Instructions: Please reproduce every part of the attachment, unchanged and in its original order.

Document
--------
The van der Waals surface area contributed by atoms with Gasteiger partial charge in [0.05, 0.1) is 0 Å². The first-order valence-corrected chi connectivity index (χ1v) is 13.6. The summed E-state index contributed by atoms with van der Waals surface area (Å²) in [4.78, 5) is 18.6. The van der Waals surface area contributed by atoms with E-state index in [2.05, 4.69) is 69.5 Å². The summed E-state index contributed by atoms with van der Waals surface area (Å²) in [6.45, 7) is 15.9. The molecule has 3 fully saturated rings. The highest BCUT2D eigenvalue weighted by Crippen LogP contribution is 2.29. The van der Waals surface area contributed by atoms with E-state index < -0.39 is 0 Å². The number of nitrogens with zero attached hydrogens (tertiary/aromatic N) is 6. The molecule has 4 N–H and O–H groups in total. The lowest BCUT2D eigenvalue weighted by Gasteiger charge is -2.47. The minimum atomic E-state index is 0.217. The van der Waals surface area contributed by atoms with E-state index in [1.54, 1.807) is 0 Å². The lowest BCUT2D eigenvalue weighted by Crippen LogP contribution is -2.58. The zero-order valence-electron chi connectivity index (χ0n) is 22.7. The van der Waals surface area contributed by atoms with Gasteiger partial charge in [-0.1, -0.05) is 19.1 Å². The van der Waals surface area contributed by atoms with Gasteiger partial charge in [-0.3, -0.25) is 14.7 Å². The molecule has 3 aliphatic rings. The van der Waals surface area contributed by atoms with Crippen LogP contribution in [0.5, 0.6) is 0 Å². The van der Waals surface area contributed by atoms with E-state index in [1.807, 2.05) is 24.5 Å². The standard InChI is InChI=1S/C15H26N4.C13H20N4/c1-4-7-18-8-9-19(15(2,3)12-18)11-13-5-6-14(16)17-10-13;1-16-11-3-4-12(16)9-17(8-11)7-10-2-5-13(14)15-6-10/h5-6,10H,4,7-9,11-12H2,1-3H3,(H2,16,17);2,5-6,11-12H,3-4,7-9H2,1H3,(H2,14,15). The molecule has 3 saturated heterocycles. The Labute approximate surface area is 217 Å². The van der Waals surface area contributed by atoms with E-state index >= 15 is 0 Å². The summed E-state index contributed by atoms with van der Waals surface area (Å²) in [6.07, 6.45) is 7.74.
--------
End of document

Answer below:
The van der Waals surface area contributed by atoms with Gasteiger partial charge in [0.05, 0.1) is 0 Å². The first-order valence-corrected chi connectivity index (χ1v) is 13.6. The summed E-state index contributed by atoms with van der Waals surface area (Å²) in [4.78, 5) is 18.6. The van der Waals surface area contributed by atoms with E-state index in [2.05, 4.69) is 69.5 Å². The summed E-state index contributed by atoms with van der Waals surface area (Å²) in [6.45, 7) is 15.9. The molecule has 3 fully saturated rings. The highest BCUT2D eigenvalue weighted by Crippen LogP contribution is 2.29. The van der Waals surface area contributed by atoms with E-state index < -0.39 is 0 Å². The number of nitrogens with zero attached hydrogens (tertiary/aromatic N) is 6. The molecule has 4 N–H and O–H groups in total. The lowest BCUT2D eigenvalue weighted by Gasteiger charge is -2.47. The minimum atomic E-state index is 0.217. The van der Waals surface area contributed by atoms with E-state index in [1.54, 1.807) is 0 Å². The lowest BCUT2D eigenvalue weighted by Crippen LogP contribution is -2.58. The zero-order valence-electron chi connectivity index (χ0n) is 22.7. The van der Waals surface area contributed by atoms with Gasteiger partial charge in [-0.1, -0.05) is 19.1 Å². The van der Waals surface area contributed by atoms with Gasteiger partial charge in [-0.3, -0.25) is 14.7 Å². The molecule has 3 aliphatic rings. The van der Waals surface area contributed by atoms with Crippen LogP contribution in [0.5, 0.6) is 0 Å². The van der Waals surface area contributed by atoms with E-state index in [1.807, 2.05) is 24.5 Å². The standard InChI is InChI=1S/C15H26N4.C13H20N4/c1-4-7-18-8-9-19(15(2,3)12-18)11-13-5-6-14(16)17-10-13;1-16-11-3-4-12(16)9-17(8-11)7-10-2-5-13(14)15-6-10/h5-6,10H,4,7-9,11-12H2,1-3H3,(H2,16,17);2,5-6,11-12H,3-4,7-9H2,1H3,(H2,14,15). The molecule has 3 saturated heterocycles. The Labute approximate surface area is 217 Å². The van der Waals surface area contributed by atoms with E-state index >= 15 is 0 Å². The summed E-state index contributed by atoms with van der Waals surface area (Å²) in [6.07, 6.45) is 7.74.